Volley against the wall
Volleying against the wall feels a bit more natural than volleying just to yourself, which really doesn’t happen much in a game.
Stand about 10 – 15 feet away from the wall. Start by picking a spot on the wall and aiming your volley at that spot. Do a few continuous volleys, then change things up by letting the ball bounce in front of you, and then work on getting into position underneath the ball. See how many times you can hit that target you’ve identified on the wall.
Experiment with different distances and heights. This is also a great way to challenge yourself to get into the proper positioning.
You don’t even need any equipment for this one! Just lots of space where you can work on your approach and jumping for an attack. Good hitting technique starts with good footwork.
A common hitting technique involves the three-step approach. Start with your arms bent at about a 45-degree angle in front of you. Start your approach by taking a big step with the leg that is opposite your hitting arm. So, if you’re right-handed, start by taking a big step with your left leg. As you take your first step, swing both your arms down and behind you.
Take a second step with your right leg, and start to swing your arms forward (swinging your arms forward gives you added momentum as you jump).
For your third and final step, bring your left foot forward and plant it directly beside your right foot, then jump in the air. The momentum from your swinging arms should help with your jumping motion.
Don’t finish the jump here! Make sure you also bring your hitting arm (in this example, your right arm) backwards like an arrow in a bow, ready to swing at the imaginary volleyball – and then actually swing at an imaginary volleyball! Don’t forget to include the follow through as well.
A common error when hitting is to stop the motion of your arm swing after you make contact with the volleyball. However, if you continue your swinging motion, and do a full follow through, you’ll get much more power and momentum for your serve or hit.
Hit against the wall
Even though the angle of when you’re hitting against the wall isn’t the same as a spike or a serve, again, it’s about how the ball feels against your hand when you’re hitting it. Hitting the ball against the wall gives you the opportunity to control the toss, which helps with your serve. And it also helps you make sure that you work on your swinging follow through.
Stand about 10 – 15 feet away from the wall. Toss the ball and contact it so that you’re aiming at a spot on the floor about halfway between yourself and the wall. Start by catching the ball as it comes back to you. Then, when you feel more comfortable, work on hitting the ball again instead of catching it. Try a few in a row, and once you get the momentum, continue hitting the ball when it comes back to you.
Work on getting your arm back into hitting position after you finish your follow through, and keep your fingers wide so that you get good coverage on the volleyball when you contact it. This is also a great time to work on snapping your wrist when you make contact with the ball.
Serve against the wall
A variation of the above drill helps with working on your serve. Take a few steps back, and instead of hitting the ball on the ground, hit it straight ahead on the wall. Pick a spot on the wall to aim for, and see how many times you can hit it. Really concentrate on your toss, getting it at the right height, speed, and spin, which will really help with your overhand serve.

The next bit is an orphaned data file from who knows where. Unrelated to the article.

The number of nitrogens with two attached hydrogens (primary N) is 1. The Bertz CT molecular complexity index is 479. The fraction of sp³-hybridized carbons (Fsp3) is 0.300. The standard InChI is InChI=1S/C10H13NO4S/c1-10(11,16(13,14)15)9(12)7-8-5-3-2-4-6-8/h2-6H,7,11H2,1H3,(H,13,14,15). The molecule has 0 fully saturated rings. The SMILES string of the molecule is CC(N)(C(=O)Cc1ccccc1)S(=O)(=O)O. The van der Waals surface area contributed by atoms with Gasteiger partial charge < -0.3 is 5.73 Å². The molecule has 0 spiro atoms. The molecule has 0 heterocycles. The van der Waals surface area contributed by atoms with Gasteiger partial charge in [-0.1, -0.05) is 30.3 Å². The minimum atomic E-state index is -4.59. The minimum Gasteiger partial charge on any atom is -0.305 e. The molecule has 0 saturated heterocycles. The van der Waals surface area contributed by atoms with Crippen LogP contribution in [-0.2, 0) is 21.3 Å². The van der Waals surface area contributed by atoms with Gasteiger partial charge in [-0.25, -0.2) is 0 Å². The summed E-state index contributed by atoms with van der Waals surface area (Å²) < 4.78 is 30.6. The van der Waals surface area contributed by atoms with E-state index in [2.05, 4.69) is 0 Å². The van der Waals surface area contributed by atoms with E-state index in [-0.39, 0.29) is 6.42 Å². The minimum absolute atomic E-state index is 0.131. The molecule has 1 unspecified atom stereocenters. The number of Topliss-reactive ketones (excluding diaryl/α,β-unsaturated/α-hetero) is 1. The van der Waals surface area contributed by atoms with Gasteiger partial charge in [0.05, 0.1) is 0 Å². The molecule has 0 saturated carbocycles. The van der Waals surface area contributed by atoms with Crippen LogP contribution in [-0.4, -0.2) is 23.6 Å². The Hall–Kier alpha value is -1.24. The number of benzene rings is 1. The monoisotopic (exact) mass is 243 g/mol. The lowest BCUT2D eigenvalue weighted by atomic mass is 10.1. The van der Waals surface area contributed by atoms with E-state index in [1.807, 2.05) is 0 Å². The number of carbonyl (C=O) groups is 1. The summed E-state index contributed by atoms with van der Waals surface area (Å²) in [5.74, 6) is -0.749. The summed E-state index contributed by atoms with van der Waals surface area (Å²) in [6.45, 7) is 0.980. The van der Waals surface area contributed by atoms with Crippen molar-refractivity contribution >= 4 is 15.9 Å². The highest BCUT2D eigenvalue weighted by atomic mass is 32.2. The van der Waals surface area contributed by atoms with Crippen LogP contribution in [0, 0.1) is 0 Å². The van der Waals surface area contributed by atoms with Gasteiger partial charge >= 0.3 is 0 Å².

Once you feel comfortable with using the wall, you can start to combine some of the above drills, and even try to get in some solo peppering! Start about 10 feet away from the wall, and serve the ball at the wall. As it comes back to you, pass the ball straight up in the air, and catch it. Do a few of these, until you feel that you’ve got good control.
Now, instead of just catching the ball, volley it to yourself, then hit it back at the wall. Once you get a good momentum going, the order of your contacts will go: Hit – Pass – Set – Hit – Pass – Set… and so on.
While doing plyometrics training will help you build up your jumping height, you can also practice the proper technique for blocking. You can do this against a wall, or anything actually, where you can measure or reach for something to touch at the peak of your jump.
Start by standing about a foot away from a wall, with your feet shoulder width apart, and your hands a bit higher than 90 degrees in front of you, and fingers wide. Bend your knees, then jump straight up, extending your arms. Make sure that you push your hands forward at the peak of your jump, mimicking the pushing motion of a block.
Add a piece of tape to the wall, at a height that would be a challenge for you to touch. Once you are able to touch that piece, move it an inch higher!
If you play middle, you’ll also want to practice the footwork that gets you the outside blockers, along with jumping straight upwards – so that you aren’t drifting into your teammate as you jump!
To get over to the right outside blocker, start by facing the wall, in the same position as above. Turn your hips, and take a big step to the right. Then take a big step with your left, crossing over your right foot and swinging your arms backwards (which will give you added momentum). Finish the movement by planting your right foot beside your left, then jumping straight up, and swinging your arms up over your head. When you’re at the peak of your jump, push your hands forward, and keep your fingers wide. This mimics a real block, as you want to push against the volleyball that is being spiked onto your side of the net.
Make sure that you reverse this as well, so that you’re practicing the footwork to get you to the left outside blocker as well.
While it’s way more fun to play an actual game of volleyball, practicing these skills when you’re by yourself is a great way to stay connected during the offseason, and to work on some of the smaller details of your techniques. And when you do get back on the court, you’ll find that the skills you’ve polished will probably be noticed – and that you’ll feel more comfortable handling a volleyball, too!